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Recipe for
Tyros eis Halmen
(Pickled Cheese)

Tyros eis Halmen (Pickled Cheese)

by Cassianus Bassus, Geoponica (Country Matters)

Yeah, go ahead and click here to buy this book!
Roman Cookery: Ancient Recipes for Modern Kitchens.

Yes, this book has a new cover, but I like this one better. Blah, I am so horrible.
AFAIK, this recipe comes from Grant and was inserted by original site author (I will say again to PLEASE buy these author's books! By doing so, you will help support them — even for books that are older and might not sell as well anymore... These authors do not do this for money, they do it for love. Please support them!

Cassianus Bassus (c.600) is traditionally credited with assembling a 20 volume agricultural treatise called Geoponica which translates as SCountry Matters or agricultural pursuits. In the text of the section on cheese noted by Grant, there are multiple references to ways to make cheese last longer including smoking, mixed with honey, sea/salt water, and stored with grain in addition to pickling.

Cheese was a staple for country and city people. Most cheese was from goat's or sheep's milk. Bassus notes a preference for goat milk for making cheese.

Among the oldest cheeses in the Roman world is "conciato romano", an ancient cheese, made of a mix of fresh raw sheep, cow and goat milk from Castel di Sasso in the province of Caserta that dates back to the ancient Samnites, centuries before Christ: some say it is the oldest of all Italian cheeses.

In the city, cheese was served both for breakfast and dinner; as well as being available as part of the mid-day meal. At dinner, it was usually part of the Gustum or appetizer course. There are numerous recipes for making cheese in various forms from the freshest to the hard dried cheeses. Several of the softer cheese recipes have additions of oil and herbs for flavoring and were eaten with bread; cold or heated. A favorite was fresh curds flavored with herbs and oil. It is mentioned in several texts and several of the Roman cookery texts give recipes for it; including Apicius (8th C.).

In ancient Rome, vinegar was made from wine that had gone flat or that had been fermented with additional yeast, salt and honey. It was used to preserve fruits, vegetables and fish. Modernly, vinegar soaked wrappings of cheesecloth are used to inhibit mold during cheese storage and give it a longer shelf life. Honey was used as a major flavoring in Roman times for both foods and wine. This recipe calls for sweet wine vinegar. In Columella's text, Flower notes the proportion is given as oz. of honey to a pint of wine for a sweetened wine drink. While this is for a drink, many recipes use honey quite liberally. This gives us an indication that they liked well sweetened foods. Honey is also used as a preservative for fruit — coating the fruit in honey and then storing it is mentioned in several different texts.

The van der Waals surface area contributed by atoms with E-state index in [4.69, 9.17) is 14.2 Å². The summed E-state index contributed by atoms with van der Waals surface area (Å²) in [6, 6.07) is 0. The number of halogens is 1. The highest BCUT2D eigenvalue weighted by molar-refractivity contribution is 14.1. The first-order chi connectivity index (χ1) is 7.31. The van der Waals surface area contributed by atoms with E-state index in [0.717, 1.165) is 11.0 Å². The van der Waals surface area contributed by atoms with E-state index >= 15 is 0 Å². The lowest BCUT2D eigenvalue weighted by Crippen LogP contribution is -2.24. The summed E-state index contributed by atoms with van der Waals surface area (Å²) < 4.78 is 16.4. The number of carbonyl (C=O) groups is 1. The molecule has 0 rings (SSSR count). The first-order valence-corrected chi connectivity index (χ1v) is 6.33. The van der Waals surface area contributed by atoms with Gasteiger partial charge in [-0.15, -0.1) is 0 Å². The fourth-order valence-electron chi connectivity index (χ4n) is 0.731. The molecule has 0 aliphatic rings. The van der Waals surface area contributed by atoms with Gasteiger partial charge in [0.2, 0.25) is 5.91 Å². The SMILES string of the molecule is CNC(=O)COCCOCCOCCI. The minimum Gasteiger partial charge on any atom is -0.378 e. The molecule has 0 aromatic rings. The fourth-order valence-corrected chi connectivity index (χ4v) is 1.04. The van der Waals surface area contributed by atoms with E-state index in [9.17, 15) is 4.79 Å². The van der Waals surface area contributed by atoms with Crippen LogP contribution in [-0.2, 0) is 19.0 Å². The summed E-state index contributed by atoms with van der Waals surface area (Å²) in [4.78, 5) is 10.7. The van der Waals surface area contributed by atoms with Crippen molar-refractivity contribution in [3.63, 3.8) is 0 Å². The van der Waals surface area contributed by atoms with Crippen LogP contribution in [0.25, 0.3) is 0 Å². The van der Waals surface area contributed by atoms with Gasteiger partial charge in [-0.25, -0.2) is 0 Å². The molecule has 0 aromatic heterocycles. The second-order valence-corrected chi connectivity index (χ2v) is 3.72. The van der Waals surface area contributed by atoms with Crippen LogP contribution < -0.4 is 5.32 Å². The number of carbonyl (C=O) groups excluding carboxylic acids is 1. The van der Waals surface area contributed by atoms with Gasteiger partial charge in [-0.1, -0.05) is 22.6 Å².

Thougts on Ingredients (from

  • Feta >>>Feta Cheesethis cheese is noted as being able to be handled, washed and dried. Sheep and/or goat feta is available. Also the cheese needed to be of a type that would spoil relatively quickly without further steps being taken. Feta meets all these requirements.
  • Savory or Thyme, the herbs are specified, but not the amounts. 1 oz of fresh herb sprigs is a substantial quantity, several tablespoons worth. Thyme was easily available in the stores and my savory was not ready to harvest.
  • Vinegar and Honey, the original talks about sweet wine vinegar which we know is sweetened with honey during the fermentation process OR vinegar and honey. If the vinegar is sweetened with honey during fermentation, it probably is not super sweet, but rather lacks the bite commonly associated with vinegar. If honey is added to vinegar, no amount is specified in the original. I chose to add enough honey to white wine vinegar, to take out some of the vinegar bite without becoming super sweet; although many of the Roman foods were fairly heavily sweetened.
  • The cheese needs about a day absorb some of the flavor from the herbs and vinegar. Previous experiments show it keeps well for a couple days without refrigeration or a couple weeks with refrigeration.

*Note: While researching and looking at this recipe, I found a great pdf on a personal website that had some more info I meshed in. All good stuff. I am linking to it here:

Translation of original recipe: Cheese keeps after being washed in fresh water and dried in the sun, then put in an earthenware jar together with savory or thyme, each cheese separated from the other according to it strength, with the addition of sweet wine vinegar or a mixture of vinegar and honey, until the liquid rises above the cheese and herbs.


  • 4 oz feta cheese
  • ½ oz dried thyme or savory
  • 2 fluid oz red wine vinegar
  • ½ ounce honey


  • Wash and dry the feta cheese and cut it into 1 cm/½" inch cubes.
  • Put in a layer of cubed cheese and then a layer of thyme into a clean glass jar.
  • Repeat the layers until the jar is nearly full.
  • Thoroughly mix the honey with the vinegar and pour over the cheese until the jar is full.
  • Screw on the cap and leave to infuse for one day.
  • Serve.
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